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No Canadian will visit the International Space Station before 2017: NASA

Former Canadian astronaut Chris Hadfield is promising a return of his popular video rendition of David Bowie’s Space Oddity.

Chris Hadfield/NASA/Associated Press

Unless Canada makes a lot more contributions to the International Space Station, it could be a while before another Canadian astronaut visits the giant orbiting space laboratory.

For the moment, what's clear is that no Canadians will be heading up to the space station before 2017 – at the earliest.

"We've kind of booked up the flights through the end of 2016," NASA's chief astronaut Bob Behnken said in an interview from Houston.

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Right now, Canada is not even in a position to get a spot for one of its two active astronauts to take part in a mission.

Under a bartering system, it collects "credits" based on its contributions to the development of the space station, with the credits traded in for trips by astronauts.

But Mr. Behnken says Canada used up most of them for Chris Hadfield's five-month visit, which ended in May, 2013.

"They [Canadians] have another opportunity that's projected, but not out until the 2019-2020 time frame, just depending on how the balance of contributions works out." Mr. Behnken said.

"So if they wanted to fly more often, they unfortunately would have to contribute more to the space station."

When the Canadian Space Agency was contacted recently, it had nothing new to add to what CSA president Walt Natynczyk said in April about the next space trip by a Canadian.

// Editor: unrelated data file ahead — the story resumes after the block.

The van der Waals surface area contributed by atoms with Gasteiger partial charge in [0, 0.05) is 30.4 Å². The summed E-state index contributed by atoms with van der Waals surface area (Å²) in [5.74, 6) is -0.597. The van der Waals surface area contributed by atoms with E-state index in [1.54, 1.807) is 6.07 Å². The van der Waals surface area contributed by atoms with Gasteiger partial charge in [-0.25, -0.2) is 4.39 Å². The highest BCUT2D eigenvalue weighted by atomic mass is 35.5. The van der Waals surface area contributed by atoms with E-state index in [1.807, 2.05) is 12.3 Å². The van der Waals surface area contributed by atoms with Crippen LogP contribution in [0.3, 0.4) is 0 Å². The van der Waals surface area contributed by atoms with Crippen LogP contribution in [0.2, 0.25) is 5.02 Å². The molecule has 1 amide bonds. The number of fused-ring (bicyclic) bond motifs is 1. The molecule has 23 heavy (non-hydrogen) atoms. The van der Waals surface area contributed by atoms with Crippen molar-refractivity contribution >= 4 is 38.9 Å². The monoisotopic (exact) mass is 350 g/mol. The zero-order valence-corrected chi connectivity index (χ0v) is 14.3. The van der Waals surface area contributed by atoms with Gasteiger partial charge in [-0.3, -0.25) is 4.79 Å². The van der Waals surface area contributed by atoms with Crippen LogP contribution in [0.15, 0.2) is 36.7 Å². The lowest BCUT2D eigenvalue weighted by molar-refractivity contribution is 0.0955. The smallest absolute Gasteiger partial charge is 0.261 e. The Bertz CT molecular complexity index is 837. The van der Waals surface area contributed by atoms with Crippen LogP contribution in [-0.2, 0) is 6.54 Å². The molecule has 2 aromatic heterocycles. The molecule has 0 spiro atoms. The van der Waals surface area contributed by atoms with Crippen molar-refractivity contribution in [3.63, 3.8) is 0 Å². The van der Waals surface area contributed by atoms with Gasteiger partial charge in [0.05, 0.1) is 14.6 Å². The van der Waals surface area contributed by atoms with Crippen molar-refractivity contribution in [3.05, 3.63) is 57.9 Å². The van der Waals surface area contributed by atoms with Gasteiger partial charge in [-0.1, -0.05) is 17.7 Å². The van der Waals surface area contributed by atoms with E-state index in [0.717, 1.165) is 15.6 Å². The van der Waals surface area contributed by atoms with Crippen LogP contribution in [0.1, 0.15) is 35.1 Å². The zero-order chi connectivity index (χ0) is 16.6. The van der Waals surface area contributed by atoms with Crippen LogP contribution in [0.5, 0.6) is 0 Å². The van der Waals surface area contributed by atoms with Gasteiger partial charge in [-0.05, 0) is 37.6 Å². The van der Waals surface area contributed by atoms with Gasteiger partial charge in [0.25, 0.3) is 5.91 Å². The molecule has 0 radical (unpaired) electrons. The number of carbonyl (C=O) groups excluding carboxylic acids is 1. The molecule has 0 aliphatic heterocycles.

"We're working with the international community or the partnership with the International Space Station to see when is the next opportunity that we can get one or both of our astronauts into space," Mr. Natynczyk said on April 20.

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Right now, the only way for any international astronaut to get to the space station is by hitching a ride on a Russian Soyuz spacecraft.

But that could change as private U.S.-based companies continue to develop space capsules to ferry astronauts up to the space station.

Canada's two astronauts may even have a choice of their space bus when their turn finally comes.

"Our current plan is to continue to use the Soyuz until Boeing, Sierra Nevada or SpaceX – one of the three companies that we have on the U.S. side that are developing vehicles to visit the space station – are kind of ready to take us there instead," Mr. Behnken said.

"We don't yet have the contracts in place to specify what dates those vehicles would be out there, but it's in the 2017 time frame."

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